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Andrew Jackson

Pacific Blue Solutions


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When Subject Matter Expert ‘Rockstars’ Don’t Rock


We've heard quite a bit in recent weeks about our new 'rockstar' Bank of England Governor, Mark Kearney. Well, today, I have a 'rockstar' story of my own to share with you. A story about a subject matter expert who was supposed to be the rockstar of his subject matter world - in this case, systems analysis.

It was 1997. And there was great excitement all round because this great genius was coming to my university to give a guest lecture. (I was studying for a masters degree in systems analysis at the time).

In the world of systems analysis, he was renowned for thinking outside the box, challenging the conventional wisdom and coming up with innovative solutions to sticky problems.

At the appointed hour, we all shuffled into the huge lecture theatre ready for a memorable 90 minutes. 

And it certainly was memorable  - but for all the WRONG reasons. Because after only a couple of minutes, it became painfully clear the 'rockstar' just wasn't going to rock. 

He was quiet. Rambling. Obtuse. After about 10 minutes, I was completely lost. No idea about most of what he was saying. Overall, the 'rockstar' was completely oblivious to the needs of his audience. Completely wrapped up in the complexity of his own little world. 

And this story is an interesting one, because it's an extreme example of some very flawed thinking the pervades the world of learning: that the smartest person in the room must be the best and only person to teach us the subject, or design the course to teach us the subject.

What a big mistake. In most cases, the subject matter expert is almost always the very WORST person to take on either of these roles. 

And if you've ever worked your way through a piece of e-learning designed by an SME, you'll know exactly what I'm talking about.

Yet in the worlds of both business and academia, the thinking seems to be that your brain simply can't fail to benefit from being exposed to another brain that's much smarter than yours.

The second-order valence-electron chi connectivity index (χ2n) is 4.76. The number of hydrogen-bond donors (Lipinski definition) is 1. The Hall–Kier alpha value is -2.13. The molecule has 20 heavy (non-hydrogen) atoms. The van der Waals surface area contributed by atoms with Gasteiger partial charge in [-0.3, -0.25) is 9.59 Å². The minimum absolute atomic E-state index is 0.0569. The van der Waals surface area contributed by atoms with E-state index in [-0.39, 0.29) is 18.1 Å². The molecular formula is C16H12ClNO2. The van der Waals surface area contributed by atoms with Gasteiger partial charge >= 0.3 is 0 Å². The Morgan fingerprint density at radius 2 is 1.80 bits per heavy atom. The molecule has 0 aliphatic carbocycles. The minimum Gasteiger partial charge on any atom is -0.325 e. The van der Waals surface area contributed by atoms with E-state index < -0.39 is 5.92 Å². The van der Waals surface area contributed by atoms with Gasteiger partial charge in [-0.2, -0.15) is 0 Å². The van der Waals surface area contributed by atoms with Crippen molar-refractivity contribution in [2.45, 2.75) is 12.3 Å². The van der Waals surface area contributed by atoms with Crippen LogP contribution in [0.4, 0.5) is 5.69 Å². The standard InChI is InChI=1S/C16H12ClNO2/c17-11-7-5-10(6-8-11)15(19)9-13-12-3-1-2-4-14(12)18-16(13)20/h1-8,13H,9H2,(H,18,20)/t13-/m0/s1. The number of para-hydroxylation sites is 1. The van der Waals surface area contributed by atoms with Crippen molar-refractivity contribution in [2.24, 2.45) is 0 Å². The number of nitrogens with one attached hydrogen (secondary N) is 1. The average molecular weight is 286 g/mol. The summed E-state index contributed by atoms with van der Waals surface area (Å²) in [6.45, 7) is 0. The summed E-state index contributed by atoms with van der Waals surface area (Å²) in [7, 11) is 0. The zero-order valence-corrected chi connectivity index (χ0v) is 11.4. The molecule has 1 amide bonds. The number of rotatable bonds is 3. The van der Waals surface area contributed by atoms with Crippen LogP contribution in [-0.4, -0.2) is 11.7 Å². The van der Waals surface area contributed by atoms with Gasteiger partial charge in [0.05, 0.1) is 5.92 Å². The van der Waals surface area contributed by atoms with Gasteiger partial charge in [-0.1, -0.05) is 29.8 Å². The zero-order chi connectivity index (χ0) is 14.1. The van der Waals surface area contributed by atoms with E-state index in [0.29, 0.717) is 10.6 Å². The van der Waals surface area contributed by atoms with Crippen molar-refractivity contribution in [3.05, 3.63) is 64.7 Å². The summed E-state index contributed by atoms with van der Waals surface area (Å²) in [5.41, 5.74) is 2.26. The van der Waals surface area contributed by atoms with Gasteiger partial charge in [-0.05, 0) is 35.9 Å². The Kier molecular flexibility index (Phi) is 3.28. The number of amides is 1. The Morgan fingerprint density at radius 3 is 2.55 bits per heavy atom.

But as my story shows, if the smart brain is so wrapped up in its own complexity and cleverness, nothing much gets communicated. Confusion, boredom and disappointment are usually the only outcomes.

And, by the way, my apologies if you belong to that small minority of SMEs who are also naturally gifted teachers and/or course designers. If that describes you, trust me when I say you are truly a rockstar.

So what about if you belong the the majority? An SME who doesn't possess natural rockstar status? The good news? There is still hope. It's perfectly possible to make your knowledge and skills more accessible and their transfer to others more effective. 

You'll need to learn some new skills yourself. And you'll need to recognise your wealth of knowledge has to be constantly re-worked and re-calibrated for different groups of learners and different delivery mediums, each time you are designing or delivering a new piece of learning. 

You'll also have to learn how to carefully structure and refine your knowledge and skills to make sure what you are designing or delivering actually results in useful, effective learning.

But if you are up for the challenge, there's almost certainly a great piece of learning  or two inside of you, just waiting to get out.

If you are you an SME designing or delivering learning and you feel like you could do with some help and guidance, check out our Essential Step-by-Step Guide to Instructional Design Success.

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Andrew Jackson


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